Thursday, March 24, 2022

First Fast Guy Slows Down Review!


The first review of Fast Guy Slows Down, my new novel, has appeared! It's by Rose Smith of Twenty-two Twenty-eight, and you can read it at  Thank you, Rose!  Reviews are tough to come by these days, so it's always a delight to get one, and especially a thoughtful one such as Rose's.  I do not know Rose and I didn't pay Rose (she got a review copy of the book as is typical for reviewers), so it is awesome that she was willing to read and review a new novel.  We could use more thoughtful readers to write reviews!

Getting reviews is definitely harder than it used to be.  Many newspapers have shuttered their book review sections or they just reprint stuff from The New York Times or The Washington Post.  Most times, newspaper review sections just carried reviews of books from the major corporate publishers, but with a local reviewer there was at least always the odd chance that an independent or underground book might get a review.  Today, even well-known authors have trouble getting reviews.  I noted a couple of months ago how Robert F. Kennedy Jr.'s book got ignored.  And he's had a #1 bestseller with his book about Fauci. 

It seems that it's gotten so bad out there in LitLand that we now have authors paying for reviews (I would hope that if they pay, they at least get a good one).  Here's Publishers Weekly wanting to charge folks $399 for a review.  Here's Kirkus charging $425 (I guess letting people actually use the prestigious publication name is worth $26 more; Publishers Weekly holds its nose and runs the paid reviews under a subsidiary called BookLife).  If you want to save money, IndieReader will charge you $275.  For the budget-minded vanity press author, you could score a paid review for as low as $99 from these guys whomever they are.  I am sure the price will keep dropping if you run a Craigslist ad or hire someone from a gig economy website, though Bidenflation might keep it not far below the $99 described in this New York Times article from ten years ago.  Or you could just do some sweat equity and write the review yourself (might I suggest you create a swaggy fake reviewer name such as Brandon Crestlingstone III or something--might as well have some fun while you are that desperate that you're faking reviews).  Why not throw a vanity award in?  Even RFK Jr. seems to have done so.  If it's family friendly, perhaps the Family Choice Award RFK Jr. went for  If not, perhaps another one.  I am sure someone out there will be willing to bilk you.

Uh, as a reader, this makes me want to not trust reviews much.  As an author, I would never do this.  I write for myself.  If someone else out there digs it as well, cool!  If not, I don't care, beyond hoping vaguely they do find something out there to dig.  As a publisher, I would consider it--basically, it's a form of advertising, just an ethically-challenged one--but I couldn't imagine that paying hundreds of dollars for a review would be worth it.  Most books, even the ones from major publishers don't sell well.  From what I hear, most are lucky to do about a thousand copies.  The blockbusters and bestsellers all underwrite the many failures.  So if you're paying $425 for a Kirkus review, then you had better be selling enough books from it to be worth it.  While looking at these books that had paid reviews, I am struck by the fact that even the corporate publishers are doing this now.  And based on the Amazon rankings, it doesn't appear to be worth it.  They don't seem to be selling much better than mine, and I'm not paying hundreds or thousands of dollars for reviews (generally, I just send out review copies by email and get ignored--maybe I even end up in the spam folder and the person never even sees it).  It reminds me of the old Roger Manning line:  "People work hard and end up with nothing. I ain't got nothing either, but at least I didn't work hard for it"  I'd expect the vanity guys who want the prestige (snicker) of being an author to get swindled, but Harper and other companies should really know better.  They must be that desperate to drum up business.  I'd suggest publishing better books.  I've heard rumors that some literary agents don't even try to sell fiction anymore or they don't take straight white males as clients because publishers want to have diverse authors, but all that stems from the same issue:  not enough people buying books.  Which itself stems from not enough people reading books.  I mean if you can't even get some people to read a book for free to review it, then that's pretty sad.  I guess people would prefer to stream crappy tv instead or something.  Still, people line up to be authors.  These folks in Cleveland, Ohio USA have a real press, and they apparently have to run a vanity press to survive (their fees seem to start at $3,000, and that doesn't include the printing bill):  That's a lot of money to pay to end up #4,713,812 in Kindle Store.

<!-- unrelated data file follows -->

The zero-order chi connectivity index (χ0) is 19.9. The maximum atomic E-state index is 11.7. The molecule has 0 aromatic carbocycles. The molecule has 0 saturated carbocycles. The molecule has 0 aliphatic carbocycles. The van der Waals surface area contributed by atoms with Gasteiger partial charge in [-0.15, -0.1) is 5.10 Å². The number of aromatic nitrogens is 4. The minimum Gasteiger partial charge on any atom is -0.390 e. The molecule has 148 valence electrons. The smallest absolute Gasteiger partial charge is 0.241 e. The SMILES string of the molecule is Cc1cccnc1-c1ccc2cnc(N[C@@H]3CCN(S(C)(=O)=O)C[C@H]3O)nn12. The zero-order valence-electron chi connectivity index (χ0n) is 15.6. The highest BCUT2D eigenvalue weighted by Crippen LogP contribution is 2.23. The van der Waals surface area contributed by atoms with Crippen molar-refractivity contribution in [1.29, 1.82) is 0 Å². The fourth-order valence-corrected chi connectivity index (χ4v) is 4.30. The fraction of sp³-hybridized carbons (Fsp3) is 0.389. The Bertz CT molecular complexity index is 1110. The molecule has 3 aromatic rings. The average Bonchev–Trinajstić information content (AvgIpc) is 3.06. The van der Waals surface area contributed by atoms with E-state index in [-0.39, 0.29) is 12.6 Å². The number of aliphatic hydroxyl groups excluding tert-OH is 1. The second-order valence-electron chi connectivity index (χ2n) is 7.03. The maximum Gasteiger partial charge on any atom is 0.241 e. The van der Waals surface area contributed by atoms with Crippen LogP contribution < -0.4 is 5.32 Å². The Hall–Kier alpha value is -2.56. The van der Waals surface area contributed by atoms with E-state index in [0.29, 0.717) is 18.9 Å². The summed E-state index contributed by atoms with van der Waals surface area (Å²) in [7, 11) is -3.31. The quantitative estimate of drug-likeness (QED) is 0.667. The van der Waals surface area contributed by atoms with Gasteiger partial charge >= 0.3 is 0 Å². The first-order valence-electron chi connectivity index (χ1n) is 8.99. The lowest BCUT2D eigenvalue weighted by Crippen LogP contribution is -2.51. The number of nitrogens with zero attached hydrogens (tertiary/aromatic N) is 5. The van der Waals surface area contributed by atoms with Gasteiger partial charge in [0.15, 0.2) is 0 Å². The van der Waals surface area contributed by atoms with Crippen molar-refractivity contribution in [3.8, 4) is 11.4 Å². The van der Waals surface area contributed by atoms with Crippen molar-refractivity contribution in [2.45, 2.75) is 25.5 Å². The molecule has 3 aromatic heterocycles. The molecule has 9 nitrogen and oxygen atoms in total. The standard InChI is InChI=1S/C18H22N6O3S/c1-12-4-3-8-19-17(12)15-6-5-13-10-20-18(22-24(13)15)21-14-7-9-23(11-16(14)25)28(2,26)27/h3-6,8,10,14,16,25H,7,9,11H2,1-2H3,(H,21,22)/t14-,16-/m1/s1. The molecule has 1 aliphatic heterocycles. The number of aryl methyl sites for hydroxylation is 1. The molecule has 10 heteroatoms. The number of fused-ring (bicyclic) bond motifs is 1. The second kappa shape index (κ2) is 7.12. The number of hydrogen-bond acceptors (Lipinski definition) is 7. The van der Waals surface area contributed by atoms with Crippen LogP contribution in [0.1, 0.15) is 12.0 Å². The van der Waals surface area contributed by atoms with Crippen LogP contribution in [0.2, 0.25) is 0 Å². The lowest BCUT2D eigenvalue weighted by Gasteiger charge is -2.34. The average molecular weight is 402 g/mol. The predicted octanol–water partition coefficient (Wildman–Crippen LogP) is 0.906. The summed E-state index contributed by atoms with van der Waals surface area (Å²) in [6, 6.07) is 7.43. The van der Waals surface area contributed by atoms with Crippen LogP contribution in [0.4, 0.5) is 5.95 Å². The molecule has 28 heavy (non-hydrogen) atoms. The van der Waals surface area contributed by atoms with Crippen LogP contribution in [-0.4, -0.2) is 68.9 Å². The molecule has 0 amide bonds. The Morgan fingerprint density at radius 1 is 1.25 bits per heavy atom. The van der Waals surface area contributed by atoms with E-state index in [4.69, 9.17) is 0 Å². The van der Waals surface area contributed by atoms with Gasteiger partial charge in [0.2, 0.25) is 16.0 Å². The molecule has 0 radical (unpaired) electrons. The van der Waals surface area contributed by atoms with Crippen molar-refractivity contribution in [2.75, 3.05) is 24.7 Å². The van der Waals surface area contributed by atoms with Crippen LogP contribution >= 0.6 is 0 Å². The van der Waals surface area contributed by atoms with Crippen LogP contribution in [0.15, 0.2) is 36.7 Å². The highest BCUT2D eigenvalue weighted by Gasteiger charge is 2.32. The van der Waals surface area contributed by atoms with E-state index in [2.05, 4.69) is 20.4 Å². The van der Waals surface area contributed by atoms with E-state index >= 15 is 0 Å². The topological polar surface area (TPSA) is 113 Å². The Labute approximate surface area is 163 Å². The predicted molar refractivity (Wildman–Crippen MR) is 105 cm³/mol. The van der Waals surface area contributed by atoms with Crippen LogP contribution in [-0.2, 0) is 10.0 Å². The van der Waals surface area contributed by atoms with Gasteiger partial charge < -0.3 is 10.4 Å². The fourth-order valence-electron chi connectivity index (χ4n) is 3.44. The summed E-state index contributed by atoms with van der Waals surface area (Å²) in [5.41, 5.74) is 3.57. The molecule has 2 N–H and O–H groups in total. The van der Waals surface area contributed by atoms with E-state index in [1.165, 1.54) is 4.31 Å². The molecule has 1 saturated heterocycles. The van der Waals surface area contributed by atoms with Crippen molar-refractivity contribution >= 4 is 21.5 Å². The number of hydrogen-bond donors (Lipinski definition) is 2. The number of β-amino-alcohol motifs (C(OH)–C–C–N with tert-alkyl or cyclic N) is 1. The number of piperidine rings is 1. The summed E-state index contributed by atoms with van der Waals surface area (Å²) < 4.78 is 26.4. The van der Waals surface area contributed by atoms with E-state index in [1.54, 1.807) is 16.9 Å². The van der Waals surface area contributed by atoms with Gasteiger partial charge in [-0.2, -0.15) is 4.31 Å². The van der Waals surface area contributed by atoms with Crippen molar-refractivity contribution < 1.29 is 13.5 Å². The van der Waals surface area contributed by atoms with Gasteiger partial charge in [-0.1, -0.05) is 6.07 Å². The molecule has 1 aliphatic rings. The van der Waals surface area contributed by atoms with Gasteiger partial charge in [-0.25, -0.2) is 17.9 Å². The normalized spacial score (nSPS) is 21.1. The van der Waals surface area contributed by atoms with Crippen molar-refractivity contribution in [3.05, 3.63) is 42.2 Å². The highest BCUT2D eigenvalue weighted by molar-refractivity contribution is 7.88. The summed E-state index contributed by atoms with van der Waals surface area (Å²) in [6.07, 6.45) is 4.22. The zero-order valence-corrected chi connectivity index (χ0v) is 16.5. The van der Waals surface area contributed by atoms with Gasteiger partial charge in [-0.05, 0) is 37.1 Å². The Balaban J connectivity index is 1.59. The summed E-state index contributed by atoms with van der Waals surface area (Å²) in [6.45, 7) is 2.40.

By Crom!  Just do a blog or zine or Substack, folks!  It isn't even hard to do a book.  Just get Sigil and start coding.  If that's too complex, then just export a pdf out of a word processing program.  Amazon's print on demand program is easy to use.  If these folks have that much money to spare, then that's great, but I feel bad for them getting basically swindled so they can think of themselves as authors.  I write books because no one writes the type of books I want to read.  But I like reading books by others as well, which is why I write about them, like I did yesterday about The Emeryville War.  More people should do that.  Maybe if there were more real reviewers such as Rose Smith around, literature would be in better shape.  So thanks again to Rose, and if you want to review Fast Guy Slows Down, then get in touch by the end of the month, as the publicity campaign, such as it is, will be wrapping up then.

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